# Expected value of last Gamma RV in a sum

I've got a sum of $$X_i \sim \text{Gamma}(k, \theta)$$ i.i.d. random variables. I'm trying to find the expected value of the final $$X_i$$ that takes the sum above a certain value, i.e., to find the value of

$$E[X_n | X_1 + X_2 + \cdots + X_{n-1} < 1000, X_1 + X_2 + \cdots + X_n > 1000]$$ for integer $$n > 1$$.

For simplicity, denote $$X_n$$ by $$\xi$$ and $$X_1 + \cdots + X_{n - 1}$$ by $$\eta$$. By assumption and the summation property of Gamma distribution, we know that $$\xi \sim \Gamma(k, \theta)$$ and $$\eta \sim \Gamma((n - 1)k, \theta)$$. In addition, $$\xi$$ and $$\eta$$ are mutually independent. Thus the problem reduces to find the conditional expectation $$E[\xi | \eta < 1000, \xi + \eta > 1000]$$. Note that unlike the common case, this "conditional expectation" is conditioning on an event instead of a random variable ($$\sigma$$-algebra), thus the result is a scalar instead of a random variable.

First, by the expectation formula for non-negative random variables, \begin{align} & E[\xi | \eta < 1000, \eta + \xi > 1000] \\ = & \int_0^\infty P[\xi > t | \eta < 1000, \eta + \xi > 1000] dt \\ = & \frac{1}{P[\eta < 1000, \eta + \xi > 1000]}\int_0^\infty P[\xi > t, \eta < 1000, \eta + \xi > 1000] dt \tag{1} \end{align}

Edit: Just realized an analytical solution is possible by means of Gamma function and Beta function when the shape parameter $$k$$ is a positive integer. To save some typing, let's assume without generality that the scale parameter $$\theta \equiv 1$$, and denote $$1000$$ by $$\alpha$$. Moreover, let \begin{align} f_\xi(x) & = \frac{1}{\Gamma(k)}e^{-x}x^{k - 1} \equiv c_1 e^{-x}x^{k - 1} \quad (x > 0), \\ f_\eta(y) & = \frac{1}{\Gamma((n - 1)k)}e^{-y}y^{(n - 1)k - 1} \equiv c_2 e^{-y}y^{m - 1} \quad (y > 0) \\ \end{align} denote density functions of $$\xi$$ and $$\eta$$. Then $$P[\eta < \alpha, \xi + \eta > \alpha] = c_1c_2\int_0^\alpha\left[\int_{\alpha - y}^\infty e^{-x}x^{k - 1}dx\right] e^{-y}y^{m - 1}dy. \tag{2}$$

Make substitution $$t = x - (\alpha - y)$$ in the inner integral of $$(2)$$, it follows that \begin{align} & \int_{\alpha - y}^\infty e^{-x}x^{k - 1} dx \\ = & e^{y - \alpha} \int_0^\infty e^{-t}[t + (\alpha - y)]^{k - 1} dt \\ = & e^{y - \alpha} \sum_{i = 0}^{k - 1} \binom{k - 1}{i}(\alpha - y)^i\int_0^\infty e^{-t}t^{(k - i) - 1}dt \\ = & e^{y - \alpha} \sum_{i = 0}^{k - 1} \binom{k - 1}{i}(\alpha - y)^i\Gamma(k - i). \end{align} Therefore, the right hand side of $$(2)$$ equals to \begin{align} & c_1c_2 e^{-\alpha}\sum_{i = 0}^{k - 1}\binom{k - 1}{i}\Gamma(k - i)\int_0^\alpha y^{m - 1}(\alpha - y)^i dy \\ = & c_1c_2e^{-\alpha} \sum_{i = 0}^{k - 1}\binom{k - 1}{i}\Gamma(k - i)\alpha^{m - i}\int_0^1 z^{m - 1}(1 - z)^{i + 1 - 1} dz \\ = & c_1c_2e^{-\alpha} \sum_{i = 0}^{k - 1}\binom{k - 1}{i}\Gamma(k - i)\alpha^{m - i}B(m, i + 1) \\ = & c_1c_2e^{-\alpha} \sum_{i = 0}^{k - 1}\binom{k - 1}{i}\Gamma(k - i)\alpha^{m - i}\frac{\Gamma(m)\Gamma(i + 1)}{\Gamma(m + i + 1)} \\ = & c_1c_2\alpha^me^{-\alpha}\sum_{i = 0}^{k - 1}\frac{(k - 1)!(m - 1)!}{(m + i)!\alpha^i} = \alpha^me^{-\alpha}\sum_{i = 0}^{k - 1}\frac{1}{(m + i)!\alpha^i}. \end{align}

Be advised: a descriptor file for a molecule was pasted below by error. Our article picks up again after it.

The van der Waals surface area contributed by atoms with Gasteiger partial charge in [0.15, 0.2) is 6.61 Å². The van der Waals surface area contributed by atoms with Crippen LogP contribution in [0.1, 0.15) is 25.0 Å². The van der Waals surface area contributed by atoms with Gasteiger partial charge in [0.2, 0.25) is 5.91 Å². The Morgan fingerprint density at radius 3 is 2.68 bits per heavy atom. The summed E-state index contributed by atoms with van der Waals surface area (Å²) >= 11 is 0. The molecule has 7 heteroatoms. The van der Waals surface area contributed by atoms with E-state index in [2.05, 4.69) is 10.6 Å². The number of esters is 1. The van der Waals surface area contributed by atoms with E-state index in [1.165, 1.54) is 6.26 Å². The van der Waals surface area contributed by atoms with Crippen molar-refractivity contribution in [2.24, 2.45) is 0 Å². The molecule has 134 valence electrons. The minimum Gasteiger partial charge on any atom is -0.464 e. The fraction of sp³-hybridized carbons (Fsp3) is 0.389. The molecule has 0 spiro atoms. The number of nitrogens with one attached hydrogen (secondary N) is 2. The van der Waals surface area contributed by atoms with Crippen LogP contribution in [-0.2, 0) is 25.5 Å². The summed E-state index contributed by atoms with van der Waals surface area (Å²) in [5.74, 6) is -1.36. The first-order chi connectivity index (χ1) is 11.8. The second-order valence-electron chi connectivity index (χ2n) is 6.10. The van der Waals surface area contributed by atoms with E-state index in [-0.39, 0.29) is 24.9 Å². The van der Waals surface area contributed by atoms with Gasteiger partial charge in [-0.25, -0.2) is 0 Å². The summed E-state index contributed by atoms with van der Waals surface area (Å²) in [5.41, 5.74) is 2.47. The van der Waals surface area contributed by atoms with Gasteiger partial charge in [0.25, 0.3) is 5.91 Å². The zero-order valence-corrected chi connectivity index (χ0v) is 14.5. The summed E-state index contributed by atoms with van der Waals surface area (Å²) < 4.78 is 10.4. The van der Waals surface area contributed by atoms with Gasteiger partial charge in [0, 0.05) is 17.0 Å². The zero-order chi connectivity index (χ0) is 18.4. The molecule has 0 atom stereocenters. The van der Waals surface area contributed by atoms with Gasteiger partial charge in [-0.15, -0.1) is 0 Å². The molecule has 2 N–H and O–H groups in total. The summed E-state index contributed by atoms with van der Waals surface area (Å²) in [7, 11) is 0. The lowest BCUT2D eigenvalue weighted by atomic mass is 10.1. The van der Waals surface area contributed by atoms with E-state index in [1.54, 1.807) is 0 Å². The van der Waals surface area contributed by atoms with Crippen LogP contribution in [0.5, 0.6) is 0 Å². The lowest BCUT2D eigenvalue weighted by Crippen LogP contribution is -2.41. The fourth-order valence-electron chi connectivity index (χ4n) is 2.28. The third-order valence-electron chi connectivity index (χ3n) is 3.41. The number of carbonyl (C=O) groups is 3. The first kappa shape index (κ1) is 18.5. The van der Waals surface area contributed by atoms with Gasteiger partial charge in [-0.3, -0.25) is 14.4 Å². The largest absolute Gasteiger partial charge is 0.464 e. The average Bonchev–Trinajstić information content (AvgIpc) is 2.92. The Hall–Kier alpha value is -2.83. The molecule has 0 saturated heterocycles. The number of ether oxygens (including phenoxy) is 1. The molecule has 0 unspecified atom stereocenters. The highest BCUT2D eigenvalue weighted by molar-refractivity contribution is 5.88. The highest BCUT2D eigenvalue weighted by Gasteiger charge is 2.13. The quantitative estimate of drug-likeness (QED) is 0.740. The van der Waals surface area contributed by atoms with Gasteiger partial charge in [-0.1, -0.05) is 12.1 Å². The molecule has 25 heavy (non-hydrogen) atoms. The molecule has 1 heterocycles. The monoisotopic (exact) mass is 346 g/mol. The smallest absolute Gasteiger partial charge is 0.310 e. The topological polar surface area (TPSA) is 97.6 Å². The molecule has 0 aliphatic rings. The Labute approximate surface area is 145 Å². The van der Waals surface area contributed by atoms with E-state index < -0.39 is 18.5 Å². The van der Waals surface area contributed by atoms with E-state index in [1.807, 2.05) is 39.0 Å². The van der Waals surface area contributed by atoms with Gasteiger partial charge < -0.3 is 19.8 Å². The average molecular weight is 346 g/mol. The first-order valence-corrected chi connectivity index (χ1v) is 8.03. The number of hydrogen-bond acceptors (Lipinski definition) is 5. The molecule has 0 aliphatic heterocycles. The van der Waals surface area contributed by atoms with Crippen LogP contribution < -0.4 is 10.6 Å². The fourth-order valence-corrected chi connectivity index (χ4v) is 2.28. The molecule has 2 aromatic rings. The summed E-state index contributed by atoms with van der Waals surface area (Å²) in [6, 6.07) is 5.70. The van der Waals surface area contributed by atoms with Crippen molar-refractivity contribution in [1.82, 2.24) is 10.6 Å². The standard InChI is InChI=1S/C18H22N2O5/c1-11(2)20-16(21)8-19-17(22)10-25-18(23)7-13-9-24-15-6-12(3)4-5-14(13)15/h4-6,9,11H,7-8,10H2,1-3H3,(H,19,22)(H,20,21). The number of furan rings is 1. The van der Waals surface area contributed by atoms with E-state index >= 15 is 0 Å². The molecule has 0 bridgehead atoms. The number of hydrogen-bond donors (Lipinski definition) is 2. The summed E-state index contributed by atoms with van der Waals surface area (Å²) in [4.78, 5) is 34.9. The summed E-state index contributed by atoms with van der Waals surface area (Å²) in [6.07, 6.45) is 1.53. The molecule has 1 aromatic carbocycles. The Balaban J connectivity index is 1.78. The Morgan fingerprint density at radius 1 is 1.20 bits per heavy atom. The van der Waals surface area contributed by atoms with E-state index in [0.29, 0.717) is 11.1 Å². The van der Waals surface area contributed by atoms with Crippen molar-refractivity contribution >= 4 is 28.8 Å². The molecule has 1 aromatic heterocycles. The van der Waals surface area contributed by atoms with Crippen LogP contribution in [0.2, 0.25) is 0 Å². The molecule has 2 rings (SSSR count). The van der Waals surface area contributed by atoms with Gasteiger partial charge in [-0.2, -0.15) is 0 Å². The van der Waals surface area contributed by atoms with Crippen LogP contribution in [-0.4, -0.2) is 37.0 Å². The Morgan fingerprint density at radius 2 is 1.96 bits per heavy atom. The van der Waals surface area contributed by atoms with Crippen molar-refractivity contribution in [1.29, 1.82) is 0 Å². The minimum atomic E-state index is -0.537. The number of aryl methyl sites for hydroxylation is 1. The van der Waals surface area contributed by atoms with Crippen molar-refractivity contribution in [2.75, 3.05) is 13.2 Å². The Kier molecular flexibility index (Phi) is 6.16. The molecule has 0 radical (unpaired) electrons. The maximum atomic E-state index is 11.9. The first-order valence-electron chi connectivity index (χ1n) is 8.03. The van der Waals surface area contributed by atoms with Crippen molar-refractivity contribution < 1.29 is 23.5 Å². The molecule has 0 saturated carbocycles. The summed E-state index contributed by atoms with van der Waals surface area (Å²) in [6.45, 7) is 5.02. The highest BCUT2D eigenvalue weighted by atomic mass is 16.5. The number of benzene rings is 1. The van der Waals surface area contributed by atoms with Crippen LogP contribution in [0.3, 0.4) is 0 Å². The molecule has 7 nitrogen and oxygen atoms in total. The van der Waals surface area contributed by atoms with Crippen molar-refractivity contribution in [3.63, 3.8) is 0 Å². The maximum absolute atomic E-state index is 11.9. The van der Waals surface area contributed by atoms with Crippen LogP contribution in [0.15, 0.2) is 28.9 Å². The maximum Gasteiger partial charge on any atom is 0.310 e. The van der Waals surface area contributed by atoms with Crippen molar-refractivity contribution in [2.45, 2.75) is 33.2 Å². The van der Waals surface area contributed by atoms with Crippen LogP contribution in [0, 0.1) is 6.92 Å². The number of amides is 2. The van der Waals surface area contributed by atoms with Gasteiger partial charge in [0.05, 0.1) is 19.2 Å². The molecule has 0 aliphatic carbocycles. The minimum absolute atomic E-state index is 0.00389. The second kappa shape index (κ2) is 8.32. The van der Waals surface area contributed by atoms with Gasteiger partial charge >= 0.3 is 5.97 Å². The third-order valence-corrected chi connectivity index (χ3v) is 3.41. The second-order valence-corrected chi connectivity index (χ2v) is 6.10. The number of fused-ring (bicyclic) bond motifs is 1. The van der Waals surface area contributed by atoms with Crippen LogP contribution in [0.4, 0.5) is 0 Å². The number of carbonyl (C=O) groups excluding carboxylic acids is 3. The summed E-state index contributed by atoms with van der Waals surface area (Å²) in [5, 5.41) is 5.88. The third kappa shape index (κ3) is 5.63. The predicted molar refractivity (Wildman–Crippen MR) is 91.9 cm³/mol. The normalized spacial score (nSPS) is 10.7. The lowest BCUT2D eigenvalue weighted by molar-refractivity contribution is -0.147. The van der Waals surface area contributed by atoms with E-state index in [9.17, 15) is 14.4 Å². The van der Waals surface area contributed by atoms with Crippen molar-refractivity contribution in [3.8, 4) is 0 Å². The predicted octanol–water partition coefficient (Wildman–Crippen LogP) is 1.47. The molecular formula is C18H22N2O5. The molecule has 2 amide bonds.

Now let's treat the numerator of $$(1)$$, careful calculation shows that \begin{align} & \int_0^\infty P[\xi > t, \eta < \alpha, \xi + \eta > \alpha] dt \\ = & \int_0^\infty \int_t^\infty P_\eta[\alpha - x < \eta < \alpha]f_\xi(x)dx dt \\ = & \int_0^\infty\int_t^\infty P[\eta < \alpha]f_\xi(x) dx dt - \int_0^\alpha\int_t^\alpha P[\eta < \alpha - x]f_\xi(x) dx dt \\ = & P[\eta < \alpha]E[\xi] - \int_0^\alpha\int_t^\alpha P[\eta < \alpha - x]f_\xi(x) dx dt \\ = & kP[\eta < \alpha] - \int_0^\alpha\int_t^\alpha P[\eta < \alpha - x]f_\xi(x) dx dt. \end{align} The latter term of the above integral can be expanded as: \begin{align} & c_1c_2\int_0^\alpha \int_t^\alpha\left[\int_0^{\alpha - x} e^{-y}y^{m - 1}dy\right]e^{-x}x^{k - 1}dxdt \\ = & c_1c_2\int_0^\alpha\left[\int_0^{\alpha - y}e^{-x}x^{k}dx\right]e^{-y}y^{m - 1}dy \\ = & c_1c_2\int_0^\alpha\left[\Gamma(k + 1) - \int_{\alpha - y}^\infty e^{-x}x^{k}dx\right]e^{-y}y^{m - 1}dy \\ = & c_1k!P[\eta < \alpha] - c_1c_2\int_0^\alpha\left[\int_{\alpha -y}^\infty e^{-x}x^{k}dx\right]e^{-y}y^{m - 1}dy \\ = & kP[\eta < \alpha] - c_1c_2\int_0^\alpha\left[\int_{\alpha -y}^\infty e^{-x}x^{k}dx\right]e^{-y}y^{m - 1}dy. \end{align} Therefore $$\int_0^\infty P[\xi > t, \eta < \alpha, \xi + \eta > \alpha] dt = c_1c_2\int_0^\alpha\left[\int_{\alpha -y}^\infty e^{-x}x^{k}dx\right]e^{-y}y^{m - 1}dy. \tag{3}$$

Fortunately, $$(3)$$ is almost the same as $$(2)$$, except for $$k$$ in $$(2)$$ will be replaced by $$k + 1$$ in $$(3)$$, whence a direct analogy gives $$\int_0^\infty P[\xi > t, \eta < \alpha, \xi + \eta > \alpha] dt = \alpha^me^{-\alpha}\sum_{i = 0}^{k}\frac{1}{(m + i)!\alpha^i}.$$

Finally, we can conclude that $$E[\xi | \eta < 1000, \xi + \eta > 1000] = \frac{\sum_{i = 0}^{k}\frac{1}{((n - 1)k + i)!1000^i}}{\sum_{i = 0}^{k - 1}\frac{1}{((n - 1)k + i)!1000^i}}.$$

• It might be a good idea to include a short summary of how one can evaluate (1), (2) and (3) to get a numeric solution to the problem, given that there appears to be no closed-form solution. – StatsPlease Jan 28 at 4:04